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New Mexico State University

New Mexico State University

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NMSU Extension Reports Job Development Success

LAS CRUCES - New Mexico State University's ongoing program to help low-income families take positive steps toward employment, known as New Mexico Works, led the state in placing participants in new jobs this year, according to a new report.


Fifty-six percent of New Mexico Works participants here in southwestern New Mexico were in full- or part-time paid employment, according to the New Mexico Human Services Department's latest statistics, which covered a 12-month reporting period ending in June. The regional program served 4,735 individuals and placed 2,639 in the paid work force.

"We had more employment placements here in Region III than any other region in the state," said Sandra Corriveau, associate director of New Mexico Works in Las Cruces. "The overall emphasis of the program is 'work first' model, and Region III embraced that model. We work very closely with employers throughout the region." She stressed that the program's heavy emphasis on education and training also contributed to the success rate.

New Mexico Works, administered locally under a yearly contract between NMSU's Cooperative Extension Service and the state Human Services Department's Income Support Division, provides training, education, job placement assistance for participants in nine counties: Catron, Doņa Ana, Grant, Hidalgo, Lincoln, Luna, Otero, Sierra and Socorro. Doņa Ana County led in the number of clients with 2,839 new assessments. Socorro County was second at 482 clients and Otero County was third with 437 clients.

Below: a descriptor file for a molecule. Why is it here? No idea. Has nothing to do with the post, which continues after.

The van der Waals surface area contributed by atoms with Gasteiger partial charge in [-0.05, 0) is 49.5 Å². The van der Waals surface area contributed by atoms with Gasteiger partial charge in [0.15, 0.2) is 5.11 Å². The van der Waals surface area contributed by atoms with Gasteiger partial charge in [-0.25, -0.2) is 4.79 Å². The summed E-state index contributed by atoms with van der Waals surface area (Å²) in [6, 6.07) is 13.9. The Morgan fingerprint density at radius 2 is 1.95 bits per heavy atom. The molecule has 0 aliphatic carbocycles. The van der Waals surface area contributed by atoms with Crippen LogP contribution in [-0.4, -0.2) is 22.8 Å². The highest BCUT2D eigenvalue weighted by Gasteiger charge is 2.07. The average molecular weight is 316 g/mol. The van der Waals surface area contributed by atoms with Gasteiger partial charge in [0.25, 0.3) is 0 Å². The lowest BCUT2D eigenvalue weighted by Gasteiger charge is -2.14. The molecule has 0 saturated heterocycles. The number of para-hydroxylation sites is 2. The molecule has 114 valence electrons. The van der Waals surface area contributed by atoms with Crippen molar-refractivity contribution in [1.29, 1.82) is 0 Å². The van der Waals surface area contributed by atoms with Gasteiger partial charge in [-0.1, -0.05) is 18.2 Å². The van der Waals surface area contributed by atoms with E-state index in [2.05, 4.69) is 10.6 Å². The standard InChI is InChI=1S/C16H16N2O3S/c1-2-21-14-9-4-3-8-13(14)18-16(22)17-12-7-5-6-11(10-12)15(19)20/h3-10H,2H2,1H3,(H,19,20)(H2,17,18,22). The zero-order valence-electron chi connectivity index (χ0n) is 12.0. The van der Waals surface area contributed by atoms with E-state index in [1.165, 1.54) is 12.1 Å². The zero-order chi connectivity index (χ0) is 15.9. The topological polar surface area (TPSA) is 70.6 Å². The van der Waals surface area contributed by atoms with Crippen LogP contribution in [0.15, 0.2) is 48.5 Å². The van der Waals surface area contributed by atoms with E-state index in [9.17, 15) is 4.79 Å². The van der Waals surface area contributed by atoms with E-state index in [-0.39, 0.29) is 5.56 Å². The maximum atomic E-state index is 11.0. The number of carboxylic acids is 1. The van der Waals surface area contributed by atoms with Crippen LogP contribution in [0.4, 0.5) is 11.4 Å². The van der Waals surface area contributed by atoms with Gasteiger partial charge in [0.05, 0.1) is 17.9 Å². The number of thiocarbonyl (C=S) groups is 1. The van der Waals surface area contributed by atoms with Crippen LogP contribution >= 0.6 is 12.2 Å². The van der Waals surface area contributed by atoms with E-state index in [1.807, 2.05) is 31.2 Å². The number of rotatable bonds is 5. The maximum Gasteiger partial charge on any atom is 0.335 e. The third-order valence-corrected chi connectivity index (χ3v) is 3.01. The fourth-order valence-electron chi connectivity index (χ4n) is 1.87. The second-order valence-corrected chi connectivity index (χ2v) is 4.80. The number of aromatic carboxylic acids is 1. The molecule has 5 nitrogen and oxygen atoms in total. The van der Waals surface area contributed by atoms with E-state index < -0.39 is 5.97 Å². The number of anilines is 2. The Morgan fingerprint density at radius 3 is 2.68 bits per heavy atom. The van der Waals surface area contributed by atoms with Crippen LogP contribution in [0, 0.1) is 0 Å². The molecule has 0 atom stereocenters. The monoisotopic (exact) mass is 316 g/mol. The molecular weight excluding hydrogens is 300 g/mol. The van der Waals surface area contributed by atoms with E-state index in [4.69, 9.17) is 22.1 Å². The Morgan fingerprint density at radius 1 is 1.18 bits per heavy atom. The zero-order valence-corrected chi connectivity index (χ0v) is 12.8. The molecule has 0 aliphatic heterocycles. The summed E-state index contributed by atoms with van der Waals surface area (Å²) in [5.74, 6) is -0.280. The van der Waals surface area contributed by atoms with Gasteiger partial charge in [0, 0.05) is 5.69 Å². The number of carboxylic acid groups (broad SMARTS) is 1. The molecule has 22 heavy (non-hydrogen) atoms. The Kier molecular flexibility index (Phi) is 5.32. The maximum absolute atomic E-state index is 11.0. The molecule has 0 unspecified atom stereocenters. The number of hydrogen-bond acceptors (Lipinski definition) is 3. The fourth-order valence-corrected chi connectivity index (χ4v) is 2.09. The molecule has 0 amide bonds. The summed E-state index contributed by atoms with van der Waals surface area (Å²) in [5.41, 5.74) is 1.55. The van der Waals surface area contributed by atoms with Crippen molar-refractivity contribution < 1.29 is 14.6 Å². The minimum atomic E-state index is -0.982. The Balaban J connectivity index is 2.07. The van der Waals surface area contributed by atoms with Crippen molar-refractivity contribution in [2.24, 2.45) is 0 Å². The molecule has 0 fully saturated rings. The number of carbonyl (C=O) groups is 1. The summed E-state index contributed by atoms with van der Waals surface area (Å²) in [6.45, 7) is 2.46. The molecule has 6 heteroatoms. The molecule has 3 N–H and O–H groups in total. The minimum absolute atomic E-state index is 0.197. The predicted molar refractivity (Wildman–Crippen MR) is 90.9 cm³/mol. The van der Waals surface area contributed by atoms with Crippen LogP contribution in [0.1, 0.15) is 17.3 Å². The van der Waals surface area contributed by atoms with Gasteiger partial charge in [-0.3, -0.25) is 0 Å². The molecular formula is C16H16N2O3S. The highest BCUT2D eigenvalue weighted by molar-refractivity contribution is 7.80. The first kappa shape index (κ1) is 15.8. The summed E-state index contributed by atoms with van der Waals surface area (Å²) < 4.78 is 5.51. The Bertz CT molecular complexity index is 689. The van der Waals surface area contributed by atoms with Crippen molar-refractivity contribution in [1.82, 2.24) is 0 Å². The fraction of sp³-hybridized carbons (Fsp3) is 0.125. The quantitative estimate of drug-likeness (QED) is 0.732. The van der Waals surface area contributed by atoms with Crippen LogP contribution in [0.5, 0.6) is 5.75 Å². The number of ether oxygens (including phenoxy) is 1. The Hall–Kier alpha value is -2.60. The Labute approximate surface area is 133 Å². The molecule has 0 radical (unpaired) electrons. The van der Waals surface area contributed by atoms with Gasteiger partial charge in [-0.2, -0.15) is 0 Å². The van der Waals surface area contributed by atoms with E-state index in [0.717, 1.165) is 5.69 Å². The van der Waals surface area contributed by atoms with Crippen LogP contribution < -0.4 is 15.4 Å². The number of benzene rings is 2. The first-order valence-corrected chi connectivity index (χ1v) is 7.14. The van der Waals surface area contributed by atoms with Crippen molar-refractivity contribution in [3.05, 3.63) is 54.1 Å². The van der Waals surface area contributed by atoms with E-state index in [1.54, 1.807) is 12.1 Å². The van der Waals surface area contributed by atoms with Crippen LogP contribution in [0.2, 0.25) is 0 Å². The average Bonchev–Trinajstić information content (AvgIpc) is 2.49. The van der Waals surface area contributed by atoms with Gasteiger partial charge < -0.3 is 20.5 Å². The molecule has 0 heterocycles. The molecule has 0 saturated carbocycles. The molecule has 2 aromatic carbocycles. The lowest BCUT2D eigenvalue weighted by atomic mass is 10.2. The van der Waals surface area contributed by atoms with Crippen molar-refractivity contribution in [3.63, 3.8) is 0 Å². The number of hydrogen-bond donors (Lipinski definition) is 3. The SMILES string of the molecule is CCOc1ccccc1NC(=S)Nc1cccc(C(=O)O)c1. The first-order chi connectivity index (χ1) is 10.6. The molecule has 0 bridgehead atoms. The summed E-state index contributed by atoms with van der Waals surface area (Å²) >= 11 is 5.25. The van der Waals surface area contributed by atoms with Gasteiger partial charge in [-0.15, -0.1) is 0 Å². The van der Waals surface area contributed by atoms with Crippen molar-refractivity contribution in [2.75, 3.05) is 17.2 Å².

The program requires adults to work or get job training while they receive cash benefits. Participants may also receive food stamps or medical assistance. The cash assistance program has a five-year lifetime limit on benefits. Neither the food stamps nor Medicaid assistance programs are time limited.

Corriveau explained that after an individual enters the New Mexico Works program, he or she is assessed to determine educational level, job skills and employment interests. Supportive services, including childcare and transportation, are provided. Case managers help develop individualized plans to help participants enter the work force, she said.

Among the educational activities featured in the program are literacy training, adult basic education, and high school equivalency training and testing, as well as post secondary and vocational training. Along with the many efforts that center on job skills training, New Mexico Works conducts job fairs and provides support services.

NMSU Extension has played a key role in helping New Mexicans make the transition from welfare to work since 1998. At that time NMSU was awarded contracts from New Mexico's Human Services Department to provide services to Temporary Assistance for Needy Families or TANF recipients. Since its inception more than 17,000 people have been assessed in the NMSU program, and 9,442 people in the region secured jobs.

Statewide, the number of households receiving cash assistance has dropped from more than 34,000 in 1995 to fewer than 18,000 now. To be eligible for the New Mexico Works program, people must be eligible for TANF or food stamp benefits and be referred by the state Human Service Department's Income Support Division.

Eligibility for TANF is based on families with children with a household income that is less than 85 percent of the federal poverty guidelines. Food stamp eligibility is based on household income that is less than 130 percent of the federal poverty guidelines.